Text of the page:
- Have a positive attitude – Don’t get down on yourself. Learning a new language is not easy but in time you will have more successes.
- Make a commitment – Remember, the hard part is to begin.
- Be curious – Keep asking questions.
- Apply effort – Just keep trying.
- Organize an agenda – Listing what and when to study each day helps.
- Work toward a goals – What are your goals of learning English? Break this down into tangible steps.
- Evaluate periodically – Stop and check to see your progress. Make any necessary adjustments.
- Give rewards – After a certain time or a skill has been learned, praise and treat yourself.
- Keep trying – Trying is more than half the battle. Keep going.
- Invent an English day – Be creative! Once a week use only English all day.
- Talk daily – Speak as much English as you can in any situation.
- Get English speaking friend – What better way than to learn from a native!
- Join clubs – Follow your interests and you will learn English, too.
- Volunteer – By giving of yourself language learning will come naturally.
- Participate in community activities – You’ll understand more about where you live and the people who live there.
- Find a job – Using English on the job will definitely give you practice.
- Invite people over – Encourage new friendships and time to get to know them using English.
- Celebrate holidays – Research holidays in English-speaking countries. Study the history and culture. Celebrate with foods and customs.
- Call on the phone – Do as many routine tasks in English as you can. Talk to your friends, too.
- Start a conversation club – Meet at a restaurant or at a coffee shop and speak English one night a week with your friends.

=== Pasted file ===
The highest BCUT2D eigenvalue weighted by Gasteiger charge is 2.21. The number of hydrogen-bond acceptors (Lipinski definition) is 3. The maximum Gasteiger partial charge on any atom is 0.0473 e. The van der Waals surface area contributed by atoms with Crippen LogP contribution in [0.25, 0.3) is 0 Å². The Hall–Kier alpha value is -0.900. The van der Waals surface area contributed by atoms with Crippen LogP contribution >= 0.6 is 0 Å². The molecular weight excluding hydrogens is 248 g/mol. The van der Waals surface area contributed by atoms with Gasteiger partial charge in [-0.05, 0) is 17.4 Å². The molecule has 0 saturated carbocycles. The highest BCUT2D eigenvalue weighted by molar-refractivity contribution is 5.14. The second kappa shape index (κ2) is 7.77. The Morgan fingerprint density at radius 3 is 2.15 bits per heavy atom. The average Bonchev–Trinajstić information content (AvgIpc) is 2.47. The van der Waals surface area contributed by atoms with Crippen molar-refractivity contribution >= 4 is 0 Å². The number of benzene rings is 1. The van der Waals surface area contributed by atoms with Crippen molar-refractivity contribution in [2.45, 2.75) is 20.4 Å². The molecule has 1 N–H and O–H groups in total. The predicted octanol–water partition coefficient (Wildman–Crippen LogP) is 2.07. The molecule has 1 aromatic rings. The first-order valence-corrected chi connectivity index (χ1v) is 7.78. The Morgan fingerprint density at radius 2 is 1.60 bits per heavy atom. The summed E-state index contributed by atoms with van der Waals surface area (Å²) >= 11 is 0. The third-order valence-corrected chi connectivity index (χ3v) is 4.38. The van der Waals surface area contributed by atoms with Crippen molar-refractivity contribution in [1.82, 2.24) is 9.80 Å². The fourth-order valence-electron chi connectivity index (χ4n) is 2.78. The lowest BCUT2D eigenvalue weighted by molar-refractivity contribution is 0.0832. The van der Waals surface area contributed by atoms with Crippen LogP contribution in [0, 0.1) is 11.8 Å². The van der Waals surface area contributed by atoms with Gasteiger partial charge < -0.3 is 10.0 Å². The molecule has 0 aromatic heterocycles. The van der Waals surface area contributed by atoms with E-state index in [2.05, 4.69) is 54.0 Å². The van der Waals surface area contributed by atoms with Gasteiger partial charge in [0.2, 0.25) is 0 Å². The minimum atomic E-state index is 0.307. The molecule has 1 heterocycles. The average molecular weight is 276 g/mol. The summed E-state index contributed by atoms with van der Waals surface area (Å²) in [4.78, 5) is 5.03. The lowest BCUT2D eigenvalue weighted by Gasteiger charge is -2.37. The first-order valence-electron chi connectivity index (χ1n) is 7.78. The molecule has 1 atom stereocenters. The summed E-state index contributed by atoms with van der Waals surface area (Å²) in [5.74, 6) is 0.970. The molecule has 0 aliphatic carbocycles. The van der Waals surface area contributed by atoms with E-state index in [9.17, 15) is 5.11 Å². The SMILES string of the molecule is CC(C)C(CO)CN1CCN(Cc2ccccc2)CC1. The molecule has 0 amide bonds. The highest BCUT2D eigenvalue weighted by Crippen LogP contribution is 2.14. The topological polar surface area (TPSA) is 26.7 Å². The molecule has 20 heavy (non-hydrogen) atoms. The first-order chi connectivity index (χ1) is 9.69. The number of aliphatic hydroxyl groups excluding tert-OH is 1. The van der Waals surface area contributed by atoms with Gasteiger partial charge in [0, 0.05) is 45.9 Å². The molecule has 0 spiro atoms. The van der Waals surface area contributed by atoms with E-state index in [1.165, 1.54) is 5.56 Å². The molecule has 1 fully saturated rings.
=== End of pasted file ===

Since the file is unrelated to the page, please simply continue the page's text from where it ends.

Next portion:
- Practice – Practice! Practice! Practice! It is a sure way to improve.
- Listen to books on tape – Check these out at your local library or bookstore and follow along.
- Read newspapers and magazines – Usually written on a 4th grade reading level, you can polish vocabulary and stay up on current events at the same time.
- Enjoy music – Follow along with the lyrics. Learn the rhyme and rhythm.
- Play the radio – Find a station that offers something good for you to listen to. If words are unknown to you, ask someone or look them up.
- View television – A favorite sitcom or new show will introduce you to more words.
- Watch videos – Again, vocabulary and grammar and themes become more alive.
- Repeat after hearing – You can get the tone and accent of how to say expressions.
- Write to a pen pal – Not only will you gain a friend, you sharpen informal language.
- Ask questions – No matter where you are, don’t be afraid to seek out others for help.
- Write postcards – Send off a short paragraph in English to a good friend or close relative.
- Write letters for information – You will sharpen your formal language by inquiring to the city government, a product at a store, travel plans to an English-speaking country, etc.
- Fill out a job application – Pick up a bunch of applications in person or online and fill them out. You will learn about concise language and job-related English. Who knows, you might even get a real job out of it!
- Send e-cards – Many of these are free and can be sent for any occasion. You will learn slogans and expressions, holidays and customs, and give someone you know a boost!
- Keep a journal –Write. Maybe about what you did or what you are wondering about. Maybe creative writing like a poem, song or story.
- Study ads – In a flyer, on a billboard, from a commercial…see if you understand what is being said.
- Text in English – Learn some common text language or shorten some English for some short practice. LOL, FYI, ASAP…
- Send emails – Again, a short quick way to put some English words down.